Born in Pennsylvania on January 13, 1775, he married an Irish woman named Susan in 1798 and the couple would eventually have nine children. Looking for farmland, he and his wife moved to Tennessee and in 1802, to St. Clair County, Illinois.
Making a living logging and fur trapping, he met Forest Hancock, who had settled in Missouri with Daniel Boone. From Boone, Hancock had learned about the Lewis and Clark Expedition. Dickson and Hancock soon decided to follow the expedition, starting out in August 1804.
The next spring they joined Charles Courtin’s trapping group for protection and spent the winter of 1805 at a camp of Teton Sioux. Before they left in the spring of 1806, they were robbed of their pelts, and Dickson was wounded in a fight. Continuing on, Dickson and Hancock met the returning Lewis and Clark expedition in the summer of 1806. The expedition helped the pair re-supply and John Colter accompanied them upriver to the Yellowstone. Dickson was among the fourth party of white men known to have reached the mouth of the Yellowstone River.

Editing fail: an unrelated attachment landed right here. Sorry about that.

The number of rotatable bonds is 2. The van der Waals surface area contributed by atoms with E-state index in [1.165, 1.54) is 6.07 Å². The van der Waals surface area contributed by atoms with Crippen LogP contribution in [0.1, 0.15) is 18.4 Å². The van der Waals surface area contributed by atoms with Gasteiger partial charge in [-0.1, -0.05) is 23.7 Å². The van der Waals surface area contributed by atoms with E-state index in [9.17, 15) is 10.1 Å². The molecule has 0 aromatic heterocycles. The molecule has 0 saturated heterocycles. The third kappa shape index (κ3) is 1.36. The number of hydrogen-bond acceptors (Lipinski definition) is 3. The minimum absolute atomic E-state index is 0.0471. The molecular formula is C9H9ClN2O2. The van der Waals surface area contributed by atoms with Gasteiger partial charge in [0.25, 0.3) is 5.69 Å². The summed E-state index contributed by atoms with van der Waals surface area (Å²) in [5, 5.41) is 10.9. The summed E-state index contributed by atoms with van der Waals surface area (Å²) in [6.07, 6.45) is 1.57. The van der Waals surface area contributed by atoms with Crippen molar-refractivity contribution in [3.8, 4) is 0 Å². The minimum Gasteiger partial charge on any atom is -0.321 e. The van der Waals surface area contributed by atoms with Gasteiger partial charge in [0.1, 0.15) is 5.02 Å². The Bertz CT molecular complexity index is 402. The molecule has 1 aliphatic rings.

For whatever reasons, Dickson wintered alone in the Yellowstone country, some say over a dispute with Hancock and Colter. During the winter, he suffered a siege of snow-blindness and was sure he would die alone in the wilderness, but after praying for help, he made a poultice from the bark of a tree which restored his sight.
Converted to Christianity thereafter, he determined to return to Illinois and settle down. He took his pelts back to St. Louis and sold them for a profit and was back in Illinois by August 1807. Afterward, he farmed in the summer, trapped locally in the winter, and became a staunch supporter of Methodism.
In 1818, he moved his family into Sangamon County in central Illinois and built the first “white man’s” cabin in the area. Over the next several years, he bought some 240 acres of land. He died at Franklin, Illinois in 1844.